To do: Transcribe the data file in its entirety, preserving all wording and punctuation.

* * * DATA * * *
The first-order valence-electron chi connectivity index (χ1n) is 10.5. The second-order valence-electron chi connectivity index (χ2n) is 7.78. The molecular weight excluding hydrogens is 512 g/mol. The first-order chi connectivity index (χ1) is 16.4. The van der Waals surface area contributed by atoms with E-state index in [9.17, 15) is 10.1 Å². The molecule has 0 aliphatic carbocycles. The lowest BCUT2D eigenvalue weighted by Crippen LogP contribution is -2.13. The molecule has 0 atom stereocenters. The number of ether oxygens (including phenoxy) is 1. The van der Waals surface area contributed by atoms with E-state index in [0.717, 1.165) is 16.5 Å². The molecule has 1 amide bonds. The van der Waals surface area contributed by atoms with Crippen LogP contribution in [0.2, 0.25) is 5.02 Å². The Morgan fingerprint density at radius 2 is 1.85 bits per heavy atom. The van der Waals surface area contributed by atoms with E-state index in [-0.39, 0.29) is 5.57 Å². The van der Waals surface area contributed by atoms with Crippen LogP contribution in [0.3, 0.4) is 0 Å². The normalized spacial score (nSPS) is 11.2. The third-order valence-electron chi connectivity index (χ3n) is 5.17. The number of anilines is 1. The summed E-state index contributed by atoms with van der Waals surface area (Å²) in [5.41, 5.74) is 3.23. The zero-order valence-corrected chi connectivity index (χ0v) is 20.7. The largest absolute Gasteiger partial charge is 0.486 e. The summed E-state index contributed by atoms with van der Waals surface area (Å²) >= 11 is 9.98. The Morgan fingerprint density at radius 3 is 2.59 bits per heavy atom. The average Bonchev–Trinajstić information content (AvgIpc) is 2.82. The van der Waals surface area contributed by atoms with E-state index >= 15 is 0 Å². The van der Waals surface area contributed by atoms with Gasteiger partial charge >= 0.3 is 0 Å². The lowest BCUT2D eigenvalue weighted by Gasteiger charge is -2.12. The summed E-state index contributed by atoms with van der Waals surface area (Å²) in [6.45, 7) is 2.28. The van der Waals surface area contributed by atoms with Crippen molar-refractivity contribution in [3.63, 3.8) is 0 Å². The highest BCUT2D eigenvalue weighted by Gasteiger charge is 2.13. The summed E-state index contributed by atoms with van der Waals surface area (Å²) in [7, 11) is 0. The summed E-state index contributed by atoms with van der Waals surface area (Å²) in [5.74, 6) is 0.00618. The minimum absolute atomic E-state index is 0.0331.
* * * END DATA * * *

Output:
The first-order valence-electron chi connectivity index (χ1n) is 10.5. The second-order valence-electron chi connectivity index (χ2n) is 7.78. The molecular weight excluding hydrogens is 512 g/mol. The first-order chi connectivity index (χ1) is 16.4. The van der Waals surface area contributed by atoms with E-state index in [9.17, 15) is 10.1 Å². The molecule has 0 aliphatic carbocycles. The lowest BCUT2D eigenvalue weighted by Crippen LogP contribution is -2.13. The molecule has 0 atom stereocenters. The number of ether oxygens (including phenoxy) is 1. The van der Waals surface area contributed by atoms with E-state index in [0.717, 1.165) is 16.5 Å². The molecule has 1 amide bonds. The van der Waals surface area contributed by atoms with Crippen LogP contribution in [0.2, 0.25) is 5.02 Å². The Morgan fingerprint density at radius 2 is 1.85 bits per heavy atom. The van der Waals surface area contributed by atoms with E-state index in [-0.39, 0.29) is 5.57 Å². The van der Waals surface area contributed by atoms with Crippen LogP contribution in [0.3, 0.4) is 0 Å². The normalized spacial score (nSPS) is 11.2. The third-order valence-electron chi connectivity index (χ3n) is 5.17. The number of anilines is 1. The summed E-state index contributed by atoms with van der Waals surface area (Å²) in [5.41, 5.74) is 3.23. The zero-order valence-corrected chi connectivity index (χ0v) is 20.7. The largest absolute Gasteiger partial charge is 0.486 e. The summed E-state index contributed by atoms with van der Waals surface area (Å²) >= 11 is 9.98. The Morgan fingerprint density at radius 3 is 2.59 bits per heavy atom. The average Bonchev–Trinajstić information content (AvgIpc) is 2.82. The van der Waals surface area contributed by atoms with E-state index >= 15 is 0 Å². The van der Waals surface area contributed by atoms with Gasteiger partial charge >= 0.3 is 0 Å². The lowest BCUT2D eigenvalue weighted by Gasteiger charge is -2.12. The summed E-state index contributed by atoms with van der Waals surface area (Å²) in [6.45, 7) is 2.28. The van der Waals surface area contributed by atoms with Crippen molar-refractivity contribution in [3.63, 3.8) is 0 Å². The highest BCUT2D eigenvalue weighted by Gasteiger charge is 2.13. The summed E-state index contributed by atoms with van der Waals surface area (Å²) in [7, 11) is 0. The summed E-state index contributed by atoms with van der Waals surface area (Å²) in [5.74, 6) is 0.00618. The minimum absolute atomic E-state index is 0.0331.